3. Hair Band
Long hair can get in your way when you’re setting up camp. Hot days can also mean sweat in your eyes, which can make even the most trivial activity a challenge.
Pull your buff down around your neck, then bunch it into a tight band. Pull the band up over your face and head until it grips your hair. This should help keep the hair out of your eyes.
4. Face Mask
Breathe easier outdoors by using your buff as a face mask. Protect yourself from biting cold, dust storms, and smog with your buff. After settling it comfortably around your neck, pull the front up to cover your nose and mouth.
5. Do Rag
Keep your hair under control as well as protecting it from the baking sun. Pull your buff over your head and smooth it down over the back of your head.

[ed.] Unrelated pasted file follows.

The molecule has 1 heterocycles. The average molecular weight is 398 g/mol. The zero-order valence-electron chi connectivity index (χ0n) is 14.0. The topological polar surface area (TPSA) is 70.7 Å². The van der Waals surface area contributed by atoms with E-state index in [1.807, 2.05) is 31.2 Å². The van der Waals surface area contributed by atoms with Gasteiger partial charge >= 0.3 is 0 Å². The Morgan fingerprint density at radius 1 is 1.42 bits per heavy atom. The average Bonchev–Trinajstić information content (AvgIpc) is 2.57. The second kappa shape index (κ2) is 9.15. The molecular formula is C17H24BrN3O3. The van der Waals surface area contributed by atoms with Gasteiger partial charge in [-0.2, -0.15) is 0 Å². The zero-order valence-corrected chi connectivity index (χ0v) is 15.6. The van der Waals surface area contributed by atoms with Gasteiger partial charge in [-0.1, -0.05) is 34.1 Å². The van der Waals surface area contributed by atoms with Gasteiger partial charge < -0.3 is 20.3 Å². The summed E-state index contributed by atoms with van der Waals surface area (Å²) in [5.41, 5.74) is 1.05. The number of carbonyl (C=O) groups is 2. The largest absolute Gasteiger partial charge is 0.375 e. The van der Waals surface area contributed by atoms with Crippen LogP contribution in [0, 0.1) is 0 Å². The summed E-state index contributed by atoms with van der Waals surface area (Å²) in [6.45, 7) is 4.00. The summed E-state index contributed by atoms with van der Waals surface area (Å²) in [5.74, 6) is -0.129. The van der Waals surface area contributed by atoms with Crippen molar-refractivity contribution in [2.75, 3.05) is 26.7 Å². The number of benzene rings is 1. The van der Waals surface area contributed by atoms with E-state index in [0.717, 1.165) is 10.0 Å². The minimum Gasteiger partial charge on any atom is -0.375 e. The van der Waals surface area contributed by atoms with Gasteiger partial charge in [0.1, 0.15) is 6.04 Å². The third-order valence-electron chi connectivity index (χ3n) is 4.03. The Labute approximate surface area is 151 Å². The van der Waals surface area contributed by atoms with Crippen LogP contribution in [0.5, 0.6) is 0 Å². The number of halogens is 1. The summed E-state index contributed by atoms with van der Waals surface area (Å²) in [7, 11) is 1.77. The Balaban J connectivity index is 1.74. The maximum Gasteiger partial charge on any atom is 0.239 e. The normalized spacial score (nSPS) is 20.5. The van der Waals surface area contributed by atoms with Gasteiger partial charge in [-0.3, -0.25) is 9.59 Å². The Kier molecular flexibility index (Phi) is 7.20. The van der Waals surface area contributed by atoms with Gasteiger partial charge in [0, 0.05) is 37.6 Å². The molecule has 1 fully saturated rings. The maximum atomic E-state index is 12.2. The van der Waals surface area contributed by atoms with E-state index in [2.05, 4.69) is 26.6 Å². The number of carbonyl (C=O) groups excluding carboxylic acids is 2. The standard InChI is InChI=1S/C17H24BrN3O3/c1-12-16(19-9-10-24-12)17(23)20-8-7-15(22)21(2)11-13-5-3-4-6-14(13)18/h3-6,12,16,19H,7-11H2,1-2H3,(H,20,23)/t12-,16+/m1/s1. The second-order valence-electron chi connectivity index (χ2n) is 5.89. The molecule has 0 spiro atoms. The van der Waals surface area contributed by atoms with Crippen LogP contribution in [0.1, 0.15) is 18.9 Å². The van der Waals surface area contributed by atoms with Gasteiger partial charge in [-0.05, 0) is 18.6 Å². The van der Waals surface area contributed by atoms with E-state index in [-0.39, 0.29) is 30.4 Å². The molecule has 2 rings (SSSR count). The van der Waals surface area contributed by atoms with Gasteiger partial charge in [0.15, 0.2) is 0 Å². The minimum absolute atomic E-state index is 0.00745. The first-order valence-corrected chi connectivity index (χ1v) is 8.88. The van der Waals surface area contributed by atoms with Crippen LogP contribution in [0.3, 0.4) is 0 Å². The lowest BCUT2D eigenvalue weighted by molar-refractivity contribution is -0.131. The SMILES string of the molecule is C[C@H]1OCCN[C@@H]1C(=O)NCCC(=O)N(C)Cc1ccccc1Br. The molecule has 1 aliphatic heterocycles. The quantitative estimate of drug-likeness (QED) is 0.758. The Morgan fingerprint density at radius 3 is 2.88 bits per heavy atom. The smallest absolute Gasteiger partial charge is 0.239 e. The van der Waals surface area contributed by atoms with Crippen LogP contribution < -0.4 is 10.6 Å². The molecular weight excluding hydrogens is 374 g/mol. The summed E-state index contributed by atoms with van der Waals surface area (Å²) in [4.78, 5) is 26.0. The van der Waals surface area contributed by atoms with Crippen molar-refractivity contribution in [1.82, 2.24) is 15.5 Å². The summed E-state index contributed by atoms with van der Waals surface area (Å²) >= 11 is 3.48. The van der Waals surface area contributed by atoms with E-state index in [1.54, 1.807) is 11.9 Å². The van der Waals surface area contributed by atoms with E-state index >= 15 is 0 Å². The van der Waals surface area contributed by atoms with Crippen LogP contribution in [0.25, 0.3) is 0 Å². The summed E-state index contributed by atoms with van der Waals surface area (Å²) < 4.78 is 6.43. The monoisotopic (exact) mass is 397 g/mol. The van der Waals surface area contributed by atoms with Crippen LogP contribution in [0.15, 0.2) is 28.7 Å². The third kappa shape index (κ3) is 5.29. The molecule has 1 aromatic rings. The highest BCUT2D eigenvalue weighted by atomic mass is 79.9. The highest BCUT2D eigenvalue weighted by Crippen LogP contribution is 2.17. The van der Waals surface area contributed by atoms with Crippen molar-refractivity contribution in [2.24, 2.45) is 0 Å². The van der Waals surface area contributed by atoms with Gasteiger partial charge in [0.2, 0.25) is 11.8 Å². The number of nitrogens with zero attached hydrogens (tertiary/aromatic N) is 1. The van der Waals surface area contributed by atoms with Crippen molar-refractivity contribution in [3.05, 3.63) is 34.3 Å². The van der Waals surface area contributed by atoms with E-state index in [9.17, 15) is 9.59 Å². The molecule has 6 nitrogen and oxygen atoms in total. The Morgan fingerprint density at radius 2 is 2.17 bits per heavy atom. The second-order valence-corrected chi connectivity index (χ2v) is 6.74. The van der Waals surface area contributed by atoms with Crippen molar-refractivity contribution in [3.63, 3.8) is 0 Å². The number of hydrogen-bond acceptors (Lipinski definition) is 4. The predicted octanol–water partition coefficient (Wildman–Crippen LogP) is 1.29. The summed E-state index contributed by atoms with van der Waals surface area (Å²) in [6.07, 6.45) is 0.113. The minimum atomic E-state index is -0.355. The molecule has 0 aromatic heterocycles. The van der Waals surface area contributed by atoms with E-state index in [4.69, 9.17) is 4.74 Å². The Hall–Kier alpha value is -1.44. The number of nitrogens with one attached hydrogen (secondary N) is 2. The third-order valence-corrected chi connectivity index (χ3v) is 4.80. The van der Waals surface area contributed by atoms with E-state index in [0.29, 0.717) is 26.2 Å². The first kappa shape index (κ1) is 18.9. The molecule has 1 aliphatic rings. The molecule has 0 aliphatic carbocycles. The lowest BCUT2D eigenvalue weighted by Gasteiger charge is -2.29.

6. Hair scrunchy
For those with long hair, take your buff and twist it into a rope. Then loop it around your ponytail as an ad hoc scrunchy. If you have long hair, then you can tie the buff on your hand. Take the buff and twist it to make it three layers. Then tie it around your hair just like to tie your hairband.
7. Pirate style
Feeling a bit like a buccaneer? After arranging your buff do-rag style, tie a knot at the back to provide better airflow to your neck to help you stay cool.
8. Hood Style
When you’re on the slopes, pull your buff up over the back of your head and let it cradle your ears to keep warm. You can also wear it as a hood on hot days for better sun protection.
9. Balaclava Style